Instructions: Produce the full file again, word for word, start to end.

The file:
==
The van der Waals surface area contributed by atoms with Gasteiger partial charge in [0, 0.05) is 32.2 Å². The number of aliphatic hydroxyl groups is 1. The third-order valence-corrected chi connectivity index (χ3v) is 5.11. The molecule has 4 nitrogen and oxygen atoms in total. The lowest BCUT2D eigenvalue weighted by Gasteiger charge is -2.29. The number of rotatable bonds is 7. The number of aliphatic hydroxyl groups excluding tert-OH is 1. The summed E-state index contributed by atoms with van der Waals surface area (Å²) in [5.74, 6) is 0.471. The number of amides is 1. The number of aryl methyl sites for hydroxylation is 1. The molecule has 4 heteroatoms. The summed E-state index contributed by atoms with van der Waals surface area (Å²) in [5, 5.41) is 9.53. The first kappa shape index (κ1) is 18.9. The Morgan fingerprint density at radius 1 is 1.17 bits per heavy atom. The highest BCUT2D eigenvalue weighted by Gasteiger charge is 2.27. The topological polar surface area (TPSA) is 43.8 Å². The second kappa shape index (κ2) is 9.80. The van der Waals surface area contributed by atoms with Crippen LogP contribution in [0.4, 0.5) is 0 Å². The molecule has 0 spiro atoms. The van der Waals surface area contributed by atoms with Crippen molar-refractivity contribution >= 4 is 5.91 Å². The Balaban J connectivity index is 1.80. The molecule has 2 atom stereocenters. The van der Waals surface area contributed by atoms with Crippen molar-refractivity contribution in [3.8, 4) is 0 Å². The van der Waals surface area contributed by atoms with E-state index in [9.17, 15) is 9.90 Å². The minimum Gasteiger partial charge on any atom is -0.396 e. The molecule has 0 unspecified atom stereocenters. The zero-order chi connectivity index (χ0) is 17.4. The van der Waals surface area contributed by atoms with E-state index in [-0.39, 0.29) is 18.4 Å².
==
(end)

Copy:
The van der Waals surface area contributed by atoms with Gasteiger partial charge in [0, 0.05) is 32.2 Å². The number of aliphatic hydroxyl groups is 1. The third-order valence-corrected chi connectivity index (χ3v) is 5.11. The molecule has 4 nitrogen and oxygen atoms in total. The lowest BCUT2D eigenvalue weighted by Gasteiger charge is -2.29. The number of rotatable bonds is 7. The number of aliphatic hydroxyl groups excluding tert-OH is 1. The summed E-state index contributed by atoms with van der Waals surface area (Å²) in [5.74, 6) is 0.471. The number of amides is 1. The number of aryl methyl sites for hydroxylation is 1. The molecule has 4 heteroatoms. The summed E-state index contributed by atoms with van der Waals surface area (Å²) in [5, 5.41) is 9.53. The first kappa shape index (κ1) is 18.9. The Morgan fingerprint density at radius 1 is 1.17 bits per heavy atom. The highest BCUT2D eigenvalue weighted by Gasteiger charge is 2.27. The topological polar surface area (TPSA) is 43.8 Å². The second kappa shape index (κ2) is 9.80. The van der Waals surface area contributed by atoms with Crippen LogP contribution in [0.4, 0.5) is 0 Å². The molecule has 0 spiro atoms. The van der Waals surface area contributed by atoms with Crippen molar-refractivity contribution >= 4 is 5.91 Å². The Balaban J connectivity index is 1.80. The molecule has 2 atom stereocenters. The van der Waals surface area contributed by atoms with Crippen molar-refractivity contribution in [3.8, 4) is 0 Å². The van der Waals surface area contributed by atoms with E-state index in [9.17, 15) is 9.90 Å². The minimum Gasteiger partial charge on any atom is -0.396 e. The molecule has 0 unspecified atom stereocenters. The zero-order chi connectivity index (χ0) is 17.4. The van der Waals surface area contributed by atoms with E-state index in [-0.39, 0.29) is 18.4 Å².